Posts tagged: life
The way that I travel for work is not the same as the way other people travel for work. I add on days, I stay with friends, I drink too much coffee (ok, a lot of people probably do that), I go for walks, I sometimes have one more whiskey, I laugh, I cry, I eat at local dive joints, I give late notice, I don’t have a good plan, I rendezvous, I sleep but not much, I read, I race, and then I leave. Always the leaving.
But here is the best part about traveling for work in the way that I do…the people. Once in the past I stood in the same place that Thomas Merton had his famous epiphany on the streets of Louisville. I didn’t have an epiphany in that moment but perhaps it was one of significance along the long, slow path that finds me here today. Sitting in a Chicago apartment, one friend at work and another upstairs asleep, the rush of the day echoing through the windows behind me. Cars, garbage trucks, taxis, bicycles, walkers, all people going somewhere to see someone about something, except for those who aren’t and who are instead waiting for someone to come see them. Row homes tucked between auto body shops and 24 hour Mexican taco houses. It is these people that I watch, I study, I observe to learn the city. Who are the people that churn to make these places what they are? They are tall ones and short ones and rich ones and poor ones and lonely ones and lovely ones and frightened ones and bold ones. And sometimes I meet them and we speak and then we leave. And sometimes there are other travelers and again we speak and then we leave. But sometimes the words do not pour from the mouth but shine through the eyes. Sometimes there are tears and other times there are sparks, the kind seemingly made of stars. Sometimes followed by emails and texts, more often there are hurried and then unfulfilled assurances to do so, not out of malice but instead the shifting sands of circumstance. And when I leave I miss them, I miss the cities, I miss the rural towns and the in betweens, I miss the Chicago pizza and the Austin street food and the San Francisco piers and the Nashville honky-tonks and the Kansas City coffee and the Montana mountains and the Portland hipsters, the City’s tunnels, the District’s ‘Tro, Seattle’s sound, the palms and bars and paint and pain and beauty of East Los A. And I miss the people. The ones from the planes and the trains and the hotels and the quirky little museums and the sidewalks and the churches and the sessions and the dinners with old friends and new ones who become old ones. I miss the conversations about sports and politics and faith and family and confusion and encouragement and pain and love and hope and struggle, the weather and the warmth, the darkness and the light.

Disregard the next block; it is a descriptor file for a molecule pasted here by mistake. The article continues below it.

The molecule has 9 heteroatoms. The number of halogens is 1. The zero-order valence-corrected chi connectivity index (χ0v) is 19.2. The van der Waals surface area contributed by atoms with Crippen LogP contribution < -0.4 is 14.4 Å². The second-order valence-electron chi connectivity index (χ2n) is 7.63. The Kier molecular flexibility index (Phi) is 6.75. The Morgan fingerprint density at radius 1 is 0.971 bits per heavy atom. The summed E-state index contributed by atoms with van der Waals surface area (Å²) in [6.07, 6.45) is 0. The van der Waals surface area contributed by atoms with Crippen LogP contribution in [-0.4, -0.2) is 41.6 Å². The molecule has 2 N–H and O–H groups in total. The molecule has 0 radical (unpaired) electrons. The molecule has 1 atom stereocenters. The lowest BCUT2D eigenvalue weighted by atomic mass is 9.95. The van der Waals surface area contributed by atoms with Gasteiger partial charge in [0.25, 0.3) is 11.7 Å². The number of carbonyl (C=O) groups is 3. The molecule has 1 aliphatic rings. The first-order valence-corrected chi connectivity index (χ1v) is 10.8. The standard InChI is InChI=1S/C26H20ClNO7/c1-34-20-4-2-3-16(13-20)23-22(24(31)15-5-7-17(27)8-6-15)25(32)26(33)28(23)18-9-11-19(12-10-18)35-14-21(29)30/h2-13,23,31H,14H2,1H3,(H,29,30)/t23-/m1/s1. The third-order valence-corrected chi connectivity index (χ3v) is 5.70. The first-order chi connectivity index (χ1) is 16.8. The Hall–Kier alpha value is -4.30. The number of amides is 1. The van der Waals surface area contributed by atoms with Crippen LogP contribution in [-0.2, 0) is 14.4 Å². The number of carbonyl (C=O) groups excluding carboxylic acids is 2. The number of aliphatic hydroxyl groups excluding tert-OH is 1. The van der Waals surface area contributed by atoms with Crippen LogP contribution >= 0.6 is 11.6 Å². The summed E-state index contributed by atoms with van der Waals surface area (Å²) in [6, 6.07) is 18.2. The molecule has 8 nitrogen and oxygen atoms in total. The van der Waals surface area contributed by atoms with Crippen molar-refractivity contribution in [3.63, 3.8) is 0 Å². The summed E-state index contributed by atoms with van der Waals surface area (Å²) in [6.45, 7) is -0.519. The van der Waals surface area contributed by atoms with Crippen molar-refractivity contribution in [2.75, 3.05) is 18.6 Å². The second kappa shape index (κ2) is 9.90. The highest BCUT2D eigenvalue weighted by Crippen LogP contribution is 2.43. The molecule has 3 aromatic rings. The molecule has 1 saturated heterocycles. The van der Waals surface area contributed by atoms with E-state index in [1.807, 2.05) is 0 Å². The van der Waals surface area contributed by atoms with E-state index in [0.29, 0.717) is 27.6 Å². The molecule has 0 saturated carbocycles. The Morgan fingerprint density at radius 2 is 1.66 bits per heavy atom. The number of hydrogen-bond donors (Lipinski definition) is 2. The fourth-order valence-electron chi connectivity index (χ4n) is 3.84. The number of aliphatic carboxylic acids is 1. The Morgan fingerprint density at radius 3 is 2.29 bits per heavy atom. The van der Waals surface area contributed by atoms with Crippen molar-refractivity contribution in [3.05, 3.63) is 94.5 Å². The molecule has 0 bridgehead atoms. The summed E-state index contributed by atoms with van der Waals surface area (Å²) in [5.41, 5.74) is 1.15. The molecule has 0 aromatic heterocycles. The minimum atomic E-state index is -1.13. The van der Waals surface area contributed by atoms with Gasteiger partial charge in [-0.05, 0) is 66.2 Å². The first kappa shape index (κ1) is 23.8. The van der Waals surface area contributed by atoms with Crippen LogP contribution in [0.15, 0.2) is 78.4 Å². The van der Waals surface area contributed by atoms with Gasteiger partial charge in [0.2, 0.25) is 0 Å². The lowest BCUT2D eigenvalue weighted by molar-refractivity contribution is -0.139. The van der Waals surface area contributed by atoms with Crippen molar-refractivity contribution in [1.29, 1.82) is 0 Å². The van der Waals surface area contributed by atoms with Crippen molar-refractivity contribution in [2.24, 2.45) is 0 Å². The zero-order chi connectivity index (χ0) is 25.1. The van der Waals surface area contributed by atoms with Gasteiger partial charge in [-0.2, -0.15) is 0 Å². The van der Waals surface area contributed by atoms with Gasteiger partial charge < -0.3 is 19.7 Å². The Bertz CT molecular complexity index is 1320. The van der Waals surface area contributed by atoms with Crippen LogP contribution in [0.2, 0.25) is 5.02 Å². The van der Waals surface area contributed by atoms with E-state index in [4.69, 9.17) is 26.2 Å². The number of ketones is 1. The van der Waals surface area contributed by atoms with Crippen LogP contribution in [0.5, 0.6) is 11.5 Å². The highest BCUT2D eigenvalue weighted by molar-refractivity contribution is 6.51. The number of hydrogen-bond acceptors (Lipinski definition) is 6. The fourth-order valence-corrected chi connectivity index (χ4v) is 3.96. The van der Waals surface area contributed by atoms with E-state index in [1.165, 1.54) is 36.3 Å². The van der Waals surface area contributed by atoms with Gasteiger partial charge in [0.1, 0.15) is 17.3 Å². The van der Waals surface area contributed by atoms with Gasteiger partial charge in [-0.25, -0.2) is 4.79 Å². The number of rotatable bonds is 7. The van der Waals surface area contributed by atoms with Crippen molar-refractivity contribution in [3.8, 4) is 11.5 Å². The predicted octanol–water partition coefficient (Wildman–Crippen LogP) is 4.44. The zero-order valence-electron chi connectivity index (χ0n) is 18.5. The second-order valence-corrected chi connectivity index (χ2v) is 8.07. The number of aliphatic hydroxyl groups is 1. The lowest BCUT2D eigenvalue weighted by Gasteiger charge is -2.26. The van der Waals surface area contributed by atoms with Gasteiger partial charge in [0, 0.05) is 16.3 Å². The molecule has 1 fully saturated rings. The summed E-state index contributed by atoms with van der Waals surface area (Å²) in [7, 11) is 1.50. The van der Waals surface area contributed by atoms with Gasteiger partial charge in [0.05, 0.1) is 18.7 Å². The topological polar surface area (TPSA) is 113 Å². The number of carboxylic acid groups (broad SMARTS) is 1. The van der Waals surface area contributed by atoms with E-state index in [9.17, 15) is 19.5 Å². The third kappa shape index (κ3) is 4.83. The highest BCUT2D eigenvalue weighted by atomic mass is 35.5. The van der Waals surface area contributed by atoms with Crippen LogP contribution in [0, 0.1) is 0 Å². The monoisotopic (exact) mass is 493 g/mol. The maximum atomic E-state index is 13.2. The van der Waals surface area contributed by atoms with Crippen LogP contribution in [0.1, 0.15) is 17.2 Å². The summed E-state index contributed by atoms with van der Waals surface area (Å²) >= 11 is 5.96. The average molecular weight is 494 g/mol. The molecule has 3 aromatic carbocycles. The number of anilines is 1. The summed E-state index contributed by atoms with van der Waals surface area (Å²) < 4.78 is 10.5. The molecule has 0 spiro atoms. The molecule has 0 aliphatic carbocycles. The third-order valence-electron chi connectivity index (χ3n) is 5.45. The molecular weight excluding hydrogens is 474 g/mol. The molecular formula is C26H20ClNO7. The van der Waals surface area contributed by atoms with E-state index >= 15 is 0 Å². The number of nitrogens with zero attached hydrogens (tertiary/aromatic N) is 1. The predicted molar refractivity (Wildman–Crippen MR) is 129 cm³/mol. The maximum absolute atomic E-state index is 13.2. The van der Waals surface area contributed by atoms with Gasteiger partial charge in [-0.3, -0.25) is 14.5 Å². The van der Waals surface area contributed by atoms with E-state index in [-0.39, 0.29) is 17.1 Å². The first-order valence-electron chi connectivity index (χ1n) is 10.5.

But these moments are not the single serving friendships that Palahniuk wrote about, not a packet of sugar to sweeten the bitter or a flimsy plastic bottle of water to be drained and dumped. No…these are the close encounters of the human kind, that which makes life what it is, hot and frantic, cold and needling, beautiful and sharp, the shore and the sea, a climb and a fall, the rain and the trees and the wind and the dirt. These are the people who make up the cities and the towns and the clubs and the jukes and the businesses and the streets. These are the ones who make this life. These are the ones I love.
New post on the Peak Collaborative blog.
Yi-Fu Tuan, Space and Place
Paulo Coehlo (in The Devil and Ms. Prym)